post #175 of 9450
yeah, PMOLED is a dying technology, and is being replaced by AMOLED.
post #176 of 9450
Quote:
Originally Posted by Isochroma View Post

There won't likely be any PMOLEDs for such screen sizes. Rather, to eliminate the SAH affect, AMOLEDs will be strobed @ 120 Hz. or whatever frequency they decide is cool. This will achieve the same effect, while also having the benefits of active-matrix transistorized switching.

This bugs me. Claiming that OLED screens will be much faster than even CRTs and then claiming they must use active matrix is counterintuitive. The two cannot exist together. Active-matrix = SAH effect even with faster refresh rates and PWM or strobbing or whatever.

The only way to get CRT speed is to use a single short impulse of light per frame. And to my knowledge CRT and SED are the technologies capable of this. PMOLED promised even faster but the lifetimes are just too short when using the high currents required for passive matrix. So now they want to use active matrix and along with it will come motion blurring from the SAH effect.

Also, this thread has multiple mentions of breakthroughs for Blue lifetimes for OLED materials from companies like CDT. This is very misleading as these long life blue materials have very poor spectral emmission purity. In fact the blue looks more like blue-white. Pure blue emitting materials still have extremely short lifetimes. There is still a lot of work to be done.
post #177 of 9450
Thread Starter 
Perhaps you should learn some basic electronics before posting such comments. Transistors such as those used behind each active-matrix cell can switch millions of times per second.

OLEDs can use any emission-cycle length desired to achieve specific visual effects. They can, like a CRT, activate cells for only a brief duration of the nominal frame-time, eliminating the SAH effect far better than CRT can (no phosphor decay time).

The only disadvantage of using shorter emission times, for both active- and passive-matrix, is the emitter material must be driven harder in inverse proportion to the emission-time in order to maintain a given brightness. This is true for CRT (refresh rate), plasma, the beloved SED, as well as ILED matrix-displays.

Short-duration high peak emission driving regimes will age OLED, ILED and phosphor emission materials significantly faster. The manufacturer must decide during the design phase how to compromise between lifetime and motion-rendering based on the power vs. luminance depreciation characteristics of the emitter material.

To conclude, the issue of active- and passive-matrix driving methods is an important, but not sole, determinant of such design decisions. In order to reach large sizes, all low-voltage displays must implement active-matrix designs in order to minimize I^2R losses in the ITO conductor planes, and minimize the current-carrying requirement for the matrix driver circuitry.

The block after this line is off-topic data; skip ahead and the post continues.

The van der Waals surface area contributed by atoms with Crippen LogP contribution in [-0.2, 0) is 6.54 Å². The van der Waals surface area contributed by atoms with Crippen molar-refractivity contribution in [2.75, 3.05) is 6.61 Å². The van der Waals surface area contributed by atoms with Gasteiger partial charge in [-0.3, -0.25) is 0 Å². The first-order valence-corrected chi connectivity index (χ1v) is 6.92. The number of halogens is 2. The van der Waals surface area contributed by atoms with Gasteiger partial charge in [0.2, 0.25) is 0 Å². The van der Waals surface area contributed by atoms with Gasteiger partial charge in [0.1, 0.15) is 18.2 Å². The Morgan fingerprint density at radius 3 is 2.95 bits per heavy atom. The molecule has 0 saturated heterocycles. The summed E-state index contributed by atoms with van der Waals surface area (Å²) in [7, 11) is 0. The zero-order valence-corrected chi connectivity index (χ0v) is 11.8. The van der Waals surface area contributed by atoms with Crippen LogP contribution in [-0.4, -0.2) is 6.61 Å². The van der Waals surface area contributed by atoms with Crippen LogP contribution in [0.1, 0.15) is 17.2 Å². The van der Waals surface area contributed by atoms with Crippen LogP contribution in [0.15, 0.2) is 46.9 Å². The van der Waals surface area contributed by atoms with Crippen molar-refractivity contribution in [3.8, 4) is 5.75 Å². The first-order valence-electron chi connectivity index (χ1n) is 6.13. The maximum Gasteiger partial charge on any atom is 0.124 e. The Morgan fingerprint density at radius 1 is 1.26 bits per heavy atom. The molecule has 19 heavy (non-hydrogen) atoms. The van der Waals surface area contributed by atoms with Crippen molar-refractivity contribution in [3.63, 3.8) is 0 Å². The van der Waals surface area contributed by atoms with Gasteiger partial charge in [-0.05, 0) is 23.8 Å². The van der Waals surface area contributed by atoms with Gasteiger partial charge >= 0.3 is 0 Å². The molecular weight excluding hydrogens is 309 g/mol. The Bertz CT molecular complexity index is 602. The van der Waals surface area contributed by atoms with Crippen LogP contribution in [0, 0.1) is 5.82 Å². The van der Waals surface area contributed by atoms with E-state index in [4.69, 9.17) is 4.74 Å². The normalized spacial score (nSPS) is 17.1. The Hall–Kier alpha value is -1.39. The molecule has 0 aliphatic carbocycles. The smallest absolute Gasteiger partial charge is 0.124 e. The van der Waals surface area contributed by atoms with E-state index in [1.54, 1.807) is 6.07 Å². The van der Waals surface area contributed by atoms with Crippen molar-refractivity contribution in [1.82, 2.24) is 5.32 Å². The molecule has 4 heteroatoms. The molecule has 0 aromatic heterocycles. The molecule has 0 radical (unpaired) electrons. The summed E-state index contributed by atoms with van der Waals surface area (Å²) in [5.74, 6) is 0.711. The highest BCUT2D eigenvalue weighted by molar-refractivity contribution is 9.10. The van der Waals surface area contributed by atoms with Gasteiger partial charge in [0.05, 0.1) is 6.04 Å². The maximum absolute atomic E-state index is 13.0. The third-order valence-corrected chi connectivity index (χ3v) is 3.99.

Plasma has the unique advantage that its gas cells ionize at relatively high voltage, minimizing current and thus I^2R ITO losses on glass and current in silicon (cost, size) - therefore allowing direct-drive passive designs. Depending on operating voltage, SED may also share this useful feature.
post #178 of 9450
Quote:
Originally Posted by Isochroma View Post

Perhaps you should learn some basic electronics before posting such comments. Transistors such as those used behind each active-matrix cell can switch millions of times per second.

I wasn't trying to be nasty but if you want to belittle me that's fine. If you can't handle people questioning your info then at least try and act a little more civil and get your facts straight.

AM in OLEDs is used to maximize lifetime by minimizing current desity through the EL material. Switching from PM to AM and maintaining the same brightness fundamentally requires a "LONGER" emission time. Do you agree?

The longer the emission time the more the percieved motion blurring. Agree?

In OLEDs lifetime is the limiting parameter. This in turn limits current density through the EL material. This combined with luminous efficiency determines the hold time required to get a targeted brightness. With current technology (luminouse efficiency) they must use AM or PWM to get a long enough hold times to achieve high enough brightness with a usuable lifetime.

PM can be used to get ultra short hold times in the micro second range thanks to the ultra fast EL decay rate but to get a useable brightness you need to pump a lot of current through the device which kills the lifetimes.

Look at some actual OLED research papers regarding the SAH effect and AM. Using 120Hz and PWM really improves things but there is no possible way they can achieve shorter emmision times than a CRT and have any usuable brightness and lifetime.
post #179 of 9450
Quote:
Originally Posted by Isochroma View Post

Transistors such as those used behind each active-matrix cell can switch millions of times per second.

Ask yourself how an AM panel is addressed and controlled. Why the transistors are there and why SAH is synonymous with AM. Furthermore, why LCDs use AM (which is not the same reason why OLED is using them) and how SAH,PM,AM relate to emission time and how emission time relates to motion blurring. If you can answer all of that you'll see why an AM OLED will not have better motion handling than a CRT.

Of course when longer lifetimes and higher luminous efficiencies are produced then large OLED TVs will be able to take advantage of the short decay rates that EL materials produce.
post #180 of 9450
Since emisssion time per frame determines motion blurring you can easily rate technology on motion handling by the emission times.

1) - OLED (passive matrix) - micro seconds
2) - CRT - 1-2 milliseconds due to phosphor decay
3) - SED (passive matrix) - same as CRT
4) - OLED (PWM) (several milliseconds)
5) - Plasma - 4-6 milliseconds
6) - OLED (active matrix 120 Hz) 8.33333 milliseconds
7) - LCD (active matrix 120Hz) 8.3333 milliseconds plus slow response times
8) - LCD (active matrix 60Hz) 16.7 milliseconds plus slow response times